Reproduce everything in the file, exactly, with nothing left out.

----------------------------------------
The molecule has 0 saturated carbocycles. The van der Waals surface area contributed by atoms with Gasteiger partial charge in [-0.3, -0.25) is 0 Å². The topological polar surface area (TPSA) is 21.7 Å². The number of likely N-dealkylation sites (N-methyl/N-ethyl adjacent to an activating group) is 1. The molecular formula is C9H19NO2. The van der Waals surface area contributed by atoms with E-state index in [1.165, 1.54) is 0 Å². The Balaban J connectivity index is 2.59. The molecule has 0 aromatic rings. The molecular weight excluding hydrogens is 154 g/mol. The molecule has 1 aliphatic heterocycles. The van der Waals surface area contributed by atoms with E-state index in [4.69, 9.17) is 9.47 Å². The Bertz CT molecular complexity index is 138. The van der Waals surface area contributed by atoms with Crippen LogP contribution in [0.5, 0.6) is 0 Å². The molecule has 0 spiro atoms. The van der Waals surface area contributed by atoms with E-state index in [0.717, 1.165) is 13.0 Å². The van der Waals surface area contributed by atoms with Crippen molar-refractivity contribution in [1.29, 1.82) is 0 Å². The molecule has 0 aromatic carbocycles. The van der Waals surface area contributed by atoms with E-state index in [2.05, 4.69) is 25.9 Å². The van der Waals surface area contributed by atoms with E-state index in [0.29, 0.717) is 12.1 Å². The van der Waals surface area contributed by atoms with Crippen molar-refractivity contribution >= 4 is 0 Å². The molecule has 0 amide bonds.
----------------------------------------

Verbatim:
The molecule has 0 saturated carbocycles. The van der Waals surface area contributed by atoms with Gasteiger partial charge in [-0.3, -0.25) is 0 Å². The topological polar surface area (TPSA) is 21.7 Å². The number of likely N-dealkylation sites (N-methyl/N-ethyl adjacent to an activating group) is 1. The molecular formula is C9H19NO2. The van der Waals surface area contributed by atoms with E-state index in [1.165, 1.54) is 0 Å². The Balaban J connectivity index is 2.59. The molecule has 0 aromatic rings. The molecular weight excluding hydrogens is 154 g/mol. The molecule has 1 aliphatic heterocycles. The van der Waals surface area contributed by atoms with E-state index in [4.69, 9.17) is 9.47 Å². The Bertz CT molecular complexity index is 138. The van der Waals surface area contributed by atoms with Crippen LogP contribution in [0.5, 0.6) is 0 Å². The molecule has 0 spiro atoms. The van der Waals surface area contributed by atoms with E-state index in [0.717, 1.165) is 13.0 Å². The van der Waals surface area contributed by atoms with Crippen molar-refractivity contribution in [1.29, 1.82) is 0 Å². The molecule has 0 aromatic carbocycles. The van der Waals surface area contributed by atoms with E-state index in [2.05, 4.69) is 25.9 Å². The van der Waals surface area contributed by atoms with E-state index in [0.29, 0.717) is 12.1 Å². The van der Waals surface area contributed by atoms with Crippen molar-refractivity contribution >= 4 is 0 Å². The molecule has 0 amide bonds.